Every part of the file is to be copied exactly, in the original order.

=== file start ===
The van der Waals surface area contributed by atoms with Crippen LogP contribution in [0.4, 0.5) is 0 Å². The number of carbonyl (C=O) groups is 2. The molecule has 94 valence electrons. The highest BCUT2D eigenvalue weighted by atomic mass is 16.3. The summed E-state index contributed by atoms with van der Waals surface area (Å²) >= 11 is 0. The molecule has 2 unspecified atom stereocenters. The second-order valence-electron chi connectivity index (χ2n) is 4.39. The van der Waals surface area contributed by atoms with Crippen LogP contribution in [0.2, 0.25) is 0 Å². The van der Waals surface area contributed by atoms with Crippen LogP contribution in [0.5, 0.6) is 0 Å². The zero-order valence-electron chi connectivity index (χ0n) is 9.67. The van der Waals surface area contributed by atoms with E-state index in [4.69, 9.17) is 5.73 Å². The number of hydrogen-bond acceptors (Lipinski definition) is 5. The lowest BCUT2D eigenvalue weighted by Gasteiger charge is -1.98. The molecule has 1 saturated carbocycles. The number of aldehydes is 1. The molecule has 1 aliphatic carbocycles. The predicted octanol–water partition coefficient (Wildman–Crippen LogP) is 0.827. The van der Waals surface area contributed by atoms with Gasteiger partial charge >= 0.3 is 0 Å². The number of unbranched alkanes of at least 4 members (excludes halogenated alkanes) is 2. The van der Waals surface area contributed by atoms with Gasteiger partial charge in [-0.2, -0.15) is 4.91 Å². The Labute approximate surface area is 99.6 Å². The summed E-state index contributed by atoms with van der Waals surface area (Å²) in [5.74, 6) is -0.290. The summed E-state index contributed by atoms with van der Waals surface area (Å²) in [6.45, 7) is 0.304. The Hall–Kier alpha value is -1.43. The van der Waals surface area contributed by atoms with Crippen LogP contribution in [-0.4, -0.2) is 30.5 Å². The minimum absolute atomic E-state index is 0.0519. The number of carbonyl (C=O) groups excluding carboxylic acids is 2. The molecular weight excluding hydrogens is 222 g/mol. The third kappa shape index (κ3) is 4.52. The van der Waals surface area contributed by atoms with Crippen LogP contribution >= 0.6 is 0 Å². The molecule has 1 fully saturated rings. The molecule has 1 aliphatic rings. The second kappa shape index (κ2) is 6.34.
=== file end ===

The van der Waals surface area contributed by atoms with Crippen LogP contribution in [0.4, 0.5) is 0 Å². The number of carbonyl (C=O) groups is 2. The molecule has 94 valence electrons. The highest BCUT2D eigenvalue weighted by atomic mass is 16.3. The summed E-state index contributed by atoms with van der Waals surface area (Å²) >= 11 is 0. The molecule has 2 unspecified atom stereocenters. The second-order valence-electron chi connectivity index (χ2n) is 4.39. The van der Waals surface area contributed by atoms with Crippen LogP contribution in [0.2, 0.25) is 0 Å². The van der Waals surface area contributed by atoms with Crippen LogP contribution in [0.5, 0.6) is 0 Å². The zero-order valence-electron chi connectivity index (χ0n) is 9.67. The van der Waals surface area contributed by atoms with E-state index in [4.69, 9.17) is 5.73 Å². The number of hydrogen-bond acceptors (Lipinski definition) is 5. The lowest BCUT2D eigenvalue weighted by Gasteiger charge is -1.98. The molecule has 1 saturated carbocycles. The number of aldehydes is 1. The molecule has 1 aliphatic carbocycles. The predicted octanol–water partition coefficient (Wildman–Crippen LogP) is 0.827. The van der Waals surface area contributed by atoms with Gasteiger partial charge >= 0.3 is 0 Å². The number of unbranched alkanes of at least 4 members (excludes halogenated alkanes) is 2. The van der Waals surface area contributed by atoms with Gasteiger partial charge in [-0.2, -0.15) is 4.91 Å². The Labute approximate surface area is 99.6 Å². The summed E-state index contributed by atoms with van der Waals surface area (Å²) in [5.74, 6) is -0.290. The summed E-state index contributed by atoms with van der Waals surface area (Å²) in [6.45, 7) is 0.304. The Hall–Kier alpha value is -1.43. The van der Waals surface area contributed by atoms with Crippen LogP contribution in [-0.4, -0.2) is 30.5 Å². The minimum absolute atomic E-state index is 0.0519. The number of carbonyl (C=O) groups excluding carboxylic acids is 2. The molecular weight excluding hydrogens is 222 g/mol. The third kappa shape index (κ3) is 4.52. The van der Waals surface area contributed by atoms with Crippen LogP contribution >= 0.6 is 0 Å². The molecule has 1 fully saturated rings. The molecule has 1 aliphatic rings. The second kappa shape index (κ2) is 6.34.